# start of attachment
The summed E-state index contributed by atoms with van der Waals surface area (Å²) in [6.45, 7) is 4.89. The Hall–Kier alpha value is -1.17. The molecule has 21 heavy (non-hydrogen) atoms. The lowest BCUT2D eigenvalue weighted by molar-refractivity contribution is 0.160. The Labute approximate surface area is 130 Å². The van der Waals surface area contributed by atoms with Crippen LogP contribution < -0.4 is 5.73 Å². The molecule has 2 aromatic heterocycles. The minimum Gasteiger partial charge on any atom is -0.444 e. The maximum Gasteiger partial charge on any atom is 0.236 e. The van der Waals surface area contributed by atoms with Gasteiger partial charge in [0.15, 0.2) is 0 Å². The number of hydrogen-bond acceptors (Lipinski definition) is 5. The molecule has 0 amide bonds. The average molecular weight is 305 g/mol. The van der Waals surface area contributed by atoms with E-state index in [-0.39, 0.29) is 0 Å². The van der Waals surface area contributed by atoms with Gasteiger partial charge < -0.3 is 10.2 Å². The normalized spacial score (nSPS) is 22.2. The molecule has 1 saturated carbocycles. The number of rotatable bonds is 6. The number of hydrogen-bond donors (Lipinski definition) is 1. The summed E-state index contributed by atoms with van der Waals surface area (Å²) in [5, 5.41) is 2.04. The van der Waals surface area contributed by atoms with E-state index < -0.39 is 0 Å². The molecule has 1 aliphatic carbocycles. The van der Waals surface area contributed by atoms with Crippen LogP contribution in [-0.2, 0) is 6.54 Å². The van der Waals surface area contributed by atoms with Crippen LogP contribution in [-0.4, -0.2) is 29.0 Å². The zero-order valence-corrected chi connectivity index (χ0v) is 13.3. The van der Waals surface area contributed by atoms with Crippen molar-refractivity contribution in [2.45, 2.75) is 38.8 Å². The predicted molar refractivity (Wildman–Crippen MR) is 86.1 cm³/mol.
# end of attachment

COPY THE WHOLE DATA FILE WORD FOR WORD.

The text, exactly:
The summed E-state index contributed by atoms with van der Waals surface area (Å²) in [6.45, 7) is 4.89. The Hall–Kier alpha value is -1.17. The molecule has 21 heavy (non-hydrogen) atoms. The lowest BCUT2D eigenvalue weighted by molar-refractivity contribution is 0.160. The Labute approximate surface area is 130 Å². The van der Waals surface area contributed by atoms with Crippen LogP contribution < -0.4 is 5.73 Å². The molecule has 2 aromatic heterocycles. The minimum Gasteiger partial charge on any atom is -0.444 e. The maximum Gasteiger partial charge on any atom is 0.236 e. The van der Waals surface area contributed by atoms with Gasteiger partial charge in [0.15, 0.2) is 0 Å². The number of hydrogen-bond acceptors (Lipinski definition) is 5. The molecule has 0 amide bonds. The average molecular weight is 305 g/mol. The van der Waals surface area contributed by atoms with E-state index in [-0.39, 0.29) is 0 Å². The van der Waals surface area contributed by atoms with Gasteiger partial charge < -0.3 is 10.2 Å². The normalized spacial score (nSPS) is 22.2. The molecule has 1 saturated carbocycles. The number of rotatable bonds is 6. The number of hydrogen-bond donors (Lipinski definition) is 1. The summed E-state index contributed by atoms with van der Waals surface area (Å²) in [5, 5.41) is 2.04. The van der Waals surface area contributed by atoms with E-state index < -0.39 is 0 Å². The molecule has 1 aliphatic carbocycles. The van der Waals surface area contributed by atoms with Crippen LogP contribution in [-0.2, 0) is 6.54 Å². The van der Waals surface area contributed by atoms with Crippen LogP contribution in [-0.4, -0.2) is 29.0 Å². The zero-order valence-corrected chi connectivity index (χ0v) is 13.3. The van der Waals surface area contributed by atoms with Crippen molar-refractivity contribution in [2.45, 2.75) is 38.8 Å². The predicted molar refractivity (Wildman–Crippen MR) is 86.1 cm³/mol.